Oblivion is fundamental to this process. Why do I take one picture or shoot this particular footage? Editing and storytelling become meticulous readings of the strata of my experiences. Slowly, steadily I start comparing this and other material, and they start eliding into a narrative of their own, a narrative that I hope goes beyond any first thought or intuition.

I rarely begin any project with a preconceived idea. I’d say that the gesture and the need to search are at the centre of my attempts to create a story. Stories form, like the collected notes of a candid botanist. And, in a strange way, these stories punctuate the melancholic geography of my wanderings. With VICTORIA TIMES TWO my search started in those mountains of Epirus and spread out as far as Astoria, New York.

My narrations explore the elemental process by which people construct meaning from experience and practice. All my projects are intuitive responses to emotionally resonant ideas. They look more like a letter to a friend, words said or left unsaid, all floating down the stream of oblivion. Oblivion leaves sediments too, on the surface of cities and in the depths of the sea. These may in time even become memory.


Σε υψόμετρο 635 μέτρα από την επιφάνεια της θάλασσας, στην περιοχή του Πωγωνίου, ένα ξωκλήσι βρίσκεται κρυμμένο μέσα στη φύση. Είναι τέλη Ιουλίου, ανήμερα της Αγίας Παρασκευής. Εκείνη τη μέρα, στην άκρη του πουθενά, ένα τυπικό τελετουργικό κοπής του άρτου λαμβάνει χώρα. Την εικόνα συμπληρώνουν τραπέζια στρωμένα κάτω από τον ίσκιο γηρασμένων βελανιδιών, ένα κλαρίνο και άλλα μουσικά όργανα, κόσμος συγκεντρωμένος και άφθονο φαγητό να σιγοβράζει στα καζάνια. Ψηλά από όλα αυτά, ερήμην της γραφικότητας, οι ουρανοί συσπειρώνουν τις δυνάμεις τους. Κοπάδια από μαύρα σύννεφα συγκεντρώνονται πάνω από το ξωκλήσι και υφαίνουν το σχέδιο που θα ανατρέψει τα σχέδια των ανθρώπων. Και όταν οι άνθρωποι ξεκινήσουν το φαγητό και το χορό και οι μηχανορραφίες των αιθέρων ολοκληρωθούν, με μια βροντή, οι ουρανοί ανοίγουν και μια βίαιη καλοκαιρινή μπόρα σαρώνει τα πάντα. Τραπέζια, φαγιά, ρούχα, βιολιά δέχονται συντονισμένη την επίθεση του νερού. Η σύνθεση διαλύεται, τα περιγράμματα σβήνουν, τα περιβλήματα πραγμάτων και ανθρώπων λιώνουν. Ωστόσο, αυτό που μοιάζει για τέλος της ιστορίας, είναι μόνο η αρχή.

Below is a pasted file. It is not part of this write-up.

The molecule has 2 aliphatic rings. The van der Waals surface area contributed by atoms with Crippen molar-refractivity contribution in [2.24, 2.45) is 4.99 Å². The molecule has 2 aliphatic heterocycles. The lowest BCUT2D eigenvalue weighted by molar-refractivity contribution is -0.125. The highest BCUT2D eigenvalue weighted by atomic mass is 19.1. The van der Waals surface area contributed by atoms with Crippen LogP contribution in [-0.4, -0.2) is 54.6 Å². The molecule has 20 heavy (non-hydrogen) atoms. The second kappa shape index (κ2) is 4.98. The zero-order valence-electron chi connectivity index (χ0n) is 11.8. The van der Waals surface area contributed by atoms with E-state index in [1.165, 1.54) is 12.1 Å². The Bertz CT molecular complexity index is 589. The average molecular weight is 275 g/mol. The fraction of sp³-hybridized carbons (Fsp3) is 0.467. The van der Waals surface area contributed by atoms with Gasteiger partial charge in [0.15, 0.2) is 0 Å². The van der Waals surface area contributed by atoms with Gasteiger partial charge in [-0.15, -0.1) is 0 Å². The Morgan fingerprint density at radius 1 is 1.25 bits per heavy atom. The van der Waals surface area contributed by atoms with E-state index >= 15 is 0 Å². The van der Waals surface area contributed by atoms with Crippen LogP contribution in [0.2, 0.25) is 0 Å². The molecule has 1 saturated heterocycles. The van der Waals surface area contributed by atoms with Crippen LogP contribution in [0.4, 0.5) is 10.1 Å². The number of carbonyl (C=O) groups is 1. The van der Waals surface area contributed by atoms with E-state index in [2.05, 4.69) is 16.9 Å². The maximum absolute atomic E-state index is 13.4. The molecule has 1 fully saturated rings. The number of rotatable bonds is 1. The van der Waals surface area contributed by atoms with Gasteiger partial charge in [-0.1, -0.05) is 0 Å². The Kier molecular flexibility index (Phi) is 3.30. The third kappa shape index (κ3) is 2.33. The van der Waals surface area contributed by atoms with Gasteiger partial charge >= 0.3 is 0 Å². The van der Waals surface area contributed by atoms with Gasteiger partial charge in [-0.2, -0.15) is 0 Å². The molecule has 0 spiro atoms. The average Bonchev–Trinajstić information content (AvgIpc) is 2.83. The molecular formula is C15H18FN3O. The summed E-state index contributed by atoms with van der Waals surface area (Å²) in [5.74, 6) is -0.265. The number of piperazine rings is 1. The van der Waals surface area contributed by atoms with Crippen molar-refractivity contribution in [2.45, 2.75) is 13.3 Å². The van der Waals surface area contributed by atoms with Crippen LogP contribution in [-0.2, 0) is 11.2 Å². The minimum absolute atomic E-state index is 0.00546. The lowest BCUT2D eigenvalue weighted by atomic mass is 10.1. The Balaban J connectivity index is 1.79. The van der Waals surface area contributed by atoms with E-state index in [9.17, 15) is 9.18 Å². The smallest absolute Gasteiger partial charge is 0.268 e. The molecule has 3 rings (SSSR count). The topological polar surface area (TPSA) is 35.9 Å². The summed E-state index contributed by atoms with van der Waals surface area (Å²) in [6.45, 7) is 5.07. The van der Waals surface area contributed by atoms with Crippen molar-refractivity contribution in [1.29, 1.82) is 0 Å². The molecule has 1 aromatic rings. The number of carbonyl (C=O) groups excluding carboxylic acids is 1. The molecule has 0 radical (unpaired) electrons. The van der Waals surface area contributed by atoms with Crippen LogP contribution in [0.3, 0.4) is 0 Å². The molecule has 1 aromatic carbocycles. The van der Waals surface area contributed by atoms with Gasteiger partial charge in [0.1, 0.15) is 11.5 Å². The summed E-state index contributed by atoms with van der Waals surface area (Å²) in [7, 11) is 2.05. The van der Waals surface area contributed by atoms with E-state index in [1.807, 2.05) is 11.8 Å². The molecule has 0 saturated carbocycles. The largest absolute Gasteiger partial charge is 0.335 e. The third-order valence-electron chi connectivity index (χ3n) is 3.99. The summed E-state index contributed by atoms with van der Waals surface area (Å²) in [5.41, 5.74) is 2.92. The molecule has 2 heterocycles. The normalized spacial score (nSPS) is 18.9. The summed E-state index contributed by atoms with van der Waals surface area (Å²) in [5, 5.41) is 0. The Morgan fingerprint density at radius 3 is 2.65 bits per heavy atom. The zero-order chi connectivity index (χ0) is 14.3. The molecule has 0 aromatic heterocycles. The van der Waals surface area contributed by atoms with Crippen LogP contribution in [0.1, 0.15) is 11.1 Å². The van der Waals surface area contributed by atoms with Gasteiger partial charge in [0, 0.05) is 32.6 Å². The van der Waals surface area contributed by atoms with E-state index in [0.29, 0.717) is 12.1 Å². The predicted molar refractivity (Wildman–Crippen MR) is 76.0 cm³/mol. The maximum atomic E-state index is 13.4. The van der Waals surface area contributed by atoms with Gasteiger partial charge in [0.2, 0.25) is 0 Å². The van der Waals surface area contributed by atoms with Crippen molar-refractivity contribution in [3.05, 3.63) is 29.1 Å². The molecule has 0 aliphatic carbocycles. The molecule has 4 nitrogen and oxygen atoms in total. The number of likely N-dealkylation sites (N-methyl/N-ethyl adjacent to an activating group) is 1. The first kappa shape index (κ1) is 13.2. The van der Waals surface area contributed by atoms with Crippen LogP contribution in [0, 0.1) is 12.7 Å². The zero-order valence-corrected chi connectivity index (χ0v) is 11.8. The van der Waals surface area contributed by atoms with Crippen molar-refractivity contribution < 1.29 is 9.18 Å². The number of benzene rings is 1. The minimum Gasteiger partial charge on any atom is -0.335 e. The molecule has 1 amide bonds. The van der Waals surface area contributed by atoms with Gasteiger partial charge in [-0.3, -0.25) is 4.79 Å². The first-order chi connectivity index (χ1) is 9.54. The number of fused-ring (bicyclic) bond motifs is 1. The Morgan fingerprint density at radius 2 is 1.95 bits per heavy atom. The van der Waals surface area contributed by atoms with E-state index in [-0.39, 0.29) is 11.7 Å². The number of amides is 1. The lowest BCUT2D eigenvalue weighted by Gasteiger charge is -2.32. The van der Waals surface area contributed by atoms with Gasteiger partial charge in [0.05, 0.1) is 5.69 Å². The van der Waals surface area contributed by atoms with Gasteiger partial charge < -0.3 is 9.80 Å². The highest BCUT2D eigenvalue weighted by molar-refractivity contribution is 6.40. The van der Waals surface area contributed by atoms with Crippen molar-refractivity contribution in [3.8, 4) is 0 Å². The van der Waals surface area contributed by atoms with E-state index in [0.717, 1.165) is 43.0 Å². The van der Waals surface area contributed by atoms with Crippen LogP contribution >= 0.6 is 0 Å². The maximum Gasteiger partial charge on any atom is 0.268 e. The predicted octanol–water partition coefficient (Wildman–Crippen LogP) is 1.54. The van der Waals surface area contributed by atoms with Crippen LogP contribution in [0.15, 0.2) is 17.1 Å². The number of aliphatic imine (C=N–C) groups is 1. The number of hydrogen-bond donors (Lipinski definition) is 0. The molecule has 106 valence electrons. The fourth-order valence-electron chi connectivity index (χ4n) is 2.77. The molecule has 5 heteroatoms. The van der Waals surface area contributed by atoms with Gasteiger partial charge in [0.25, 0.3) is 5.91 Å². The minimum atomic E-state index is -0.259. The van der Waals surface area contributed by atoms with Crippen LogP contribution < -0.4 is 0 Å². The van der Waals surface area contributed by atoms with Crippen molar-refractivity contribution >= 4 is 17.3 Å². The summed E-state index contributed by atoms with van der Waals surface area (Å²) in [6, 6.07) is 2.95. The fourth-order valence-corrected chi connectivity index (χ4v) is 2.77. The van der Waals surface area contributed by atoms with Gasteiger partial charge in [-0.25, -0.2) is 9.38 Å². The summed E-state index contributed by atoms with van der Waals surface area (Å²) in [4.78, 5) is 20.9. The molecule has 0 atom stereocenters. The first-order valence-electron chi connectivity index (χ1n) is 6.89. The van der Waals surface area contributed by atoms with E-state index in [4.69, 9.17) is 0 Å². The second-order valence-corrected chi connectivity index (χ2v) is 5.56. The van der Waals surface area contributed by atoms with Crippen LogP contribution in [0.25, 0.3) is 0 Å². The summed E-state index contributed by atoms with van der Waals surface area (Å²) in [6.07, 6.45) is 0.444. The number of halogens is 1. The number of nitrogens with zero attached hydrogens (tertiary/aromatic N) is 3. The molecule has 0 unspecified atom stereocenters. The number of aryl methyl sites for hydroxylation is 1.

Με μουσκεμένα τα καλά τους ρούχα, οι άνθρωποι τώρα ψάχνουν καταφύγιο από τη βροχή και παρηγοριά από την κατάρρευση όλων εκείνων των προσδοκιών που τους οδήγησαν αυτή την προκαθορισμένη μέρα σε αυτό τον τόπο, διανύοντας πολλά χιλιόμετρα, σε ένα ταξίδι που επαναλαμβάνεται ανελλιπώς μια και μοναδική φορά κάθε χρόνο. Οδηγημένοι από αισθήματα που ζητούσαν επιτακτικά να εκφραστούν και να ξεσπάσουν σαν μια ανθρώπινη μπόρα, με μια αμοιβαία -ανεπαίσθητη για εμένα, το νέο επισκέπτη- συνεννόηση, ενώνονται σε μια σφιχτή 'αγκαλιά' και εκκινούν για μια άλλη, σκοτεινή γιορτή. Το τσίπουρο τροφοδοτεί μια πομπή μέθης, που περνά μπροστά από κάθε γκρεμισμένο τοίχο, για να καταλήξει στο παλιό νεκροταφείο του χωριού. Και εκεί, στον τόπο όπου η άγρια φύση έχει καταπιεί τους τάφους των προγόνων και μόνο ένα βαθύ πηγάδι γεμάτο κόκαλα αποθησαυρίζει το παρελθόν, ο χορός παίρνει μια μυσταγωγική μορφή. Και αυτό που μοιάζει πάλι με τέλος αυτής της ιστορίας, δεν είναι παρά μόνο η μέση της και μια δεύτερη αρχή.

Μια αρχή για τα επόμενα ταξίδια μου σε αυτό τον τόπο, στα ενδόμυχα μυστικά καλέσματα που οδηγούν εκεί τους ανθρώπους, για ένα ταξίδι από την Ήπειρο ως την Αστόρια της Αμερικής, για ένα βύθισμα στους μηχανισμούς της νοσταλγίας, στη φυσιολογία της μνήμης. Ένα ταξίδι στο βάθος του παρελθοντικού και παροντικού χρόνου, που θα μου μάθει γιατί όλοι αυτοί οι άνθρωποι που ποτέ δεν έζησαν σε αυτό το χωριό επιμένουν να υποφέρουν από νόστο, για τις ξερές, εδώ και δεκαετίες, ρίζες τους σε αυτή τη γη.